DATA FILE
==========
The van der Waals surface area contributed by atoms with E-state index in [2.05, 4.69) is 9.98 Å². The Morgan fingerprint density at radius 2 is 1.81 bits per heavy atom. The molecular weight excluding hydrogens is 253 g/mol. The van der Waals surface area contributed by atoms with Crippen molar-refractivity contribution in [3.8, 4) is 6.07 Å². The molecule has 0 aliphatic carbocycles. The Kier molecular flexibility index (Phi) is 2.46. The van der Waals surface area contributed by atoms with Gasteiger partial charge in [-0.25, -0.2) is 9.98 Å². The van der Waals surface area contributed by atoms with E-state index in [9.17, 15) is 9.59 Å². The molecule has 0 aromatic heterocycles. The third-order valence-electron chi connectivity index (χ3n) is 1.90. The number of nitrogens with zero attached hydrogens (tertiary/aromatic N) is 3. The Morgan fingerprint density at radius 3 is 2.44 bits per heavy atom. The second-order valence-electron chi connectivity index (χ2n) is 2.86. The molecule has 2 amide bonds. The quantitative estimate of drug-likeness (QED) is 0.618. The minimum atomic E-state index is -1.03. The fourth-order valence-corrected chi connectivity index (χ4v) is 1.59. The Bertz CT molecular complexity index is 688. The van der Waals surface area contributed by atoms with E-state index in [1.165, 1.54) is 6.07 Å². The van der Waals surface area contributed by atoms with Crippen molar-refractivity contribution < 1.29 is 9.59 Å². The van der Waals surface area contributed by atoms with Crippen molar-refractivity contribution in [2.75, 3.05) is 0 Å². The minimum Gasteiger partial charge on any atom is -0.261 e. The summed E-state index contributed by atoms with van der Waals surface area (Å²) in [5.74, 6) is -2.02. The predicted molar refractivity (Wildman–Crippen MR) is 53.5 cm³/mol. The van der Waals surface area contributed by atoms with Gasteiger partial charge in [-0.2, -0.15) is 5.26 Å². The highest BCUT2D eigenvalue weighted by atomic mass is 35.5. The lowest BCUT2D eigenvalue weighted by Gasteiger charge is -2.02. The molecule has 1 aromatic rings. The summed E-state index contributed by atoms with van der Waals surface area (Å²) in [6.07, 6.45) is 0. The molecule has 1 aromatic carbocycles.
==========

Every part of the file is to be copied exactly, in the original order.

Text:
The van der Waals surface area contributed by atoms with E-state index in [2.05, 4.69) is 9.98 Å². The Morgan fingerprint density at radius 2 is 1.81 bits per heavy atom. The molecular weight excluding hydrogens is 253 g/mol. The van der Waals surface area contributed by atoms with Crippen molar-refractivity contribution in [3.8, 4) is 6.07 Å². The molecule has 0 aliphatic carbocycles. The Kier molecular flexibility index (Phi) is 2.46. The van der Waals surface area contributed by atoms with Gasteiger partial charge in [-0.25, -0.2) is 9.98 Å². The van der Waals surface area contributed by atoms with E-state index in [9.17, 15) is 9.59 Å². The molecule has 0 aromatic heterocycles. The third-order valence-electron chi connectivity index (χ3n) is 1.90. The number of nitrogens with zero attached hydrogens (tertiary/aromatic N) is 3. The Morgan fingerprint density at radius 3 is 2.44 bits per heavy atom. The second-order valence-electron chi connectivity index (χ2n) is 2.86. The molecule has 2 amide bonds. The quantitative estimate of drug-likeness (QED) is 0.618. The minimum atomic E-state index is -1.03. The fourth-order valence-corrected chi connectivity index (χ4v) is 1.59. The Bertz CT molecular complexity index is 688. The van der Waals surface area contributed by atoms with E-state index in [1.165, 1.54) is 6.07 Å². The van der Waals surface area contributed by atoms with Crippen molar-refractivity contribution < 1.29 is 9.59 Å². The van der Waals surface area contributed by atoms with Crippen molar-refractivity contribution in [2.75, 3.05) is 0 Å². The minimum Gasteiger partial charge on any atom is -0.261 e. The summed E-state index contributed by atoms with van der Waals surface area (Å²) in [5.74, 6) is -2.02. The predicted molar refractivity (Wildman–Crippen MR) is 53.5 cm³/mol. The van der Waals surface area contributed by atoms with Gasteiger partial charge in [-0.2, -0.15) is 5.26 Å². The highest BCUT2D eigenvalue weighted by atomic mass is 35.5. The lowest BCUT2D eigenvalue weighted by Gasteiger charge is -2.02. The molecule has 1 aromatic rings. The summed E-state index contributed by atoms with van der Waals surface area (Å²) in [6.07, 6.45) is 0. The molecule has 1 aromatic carbocycles.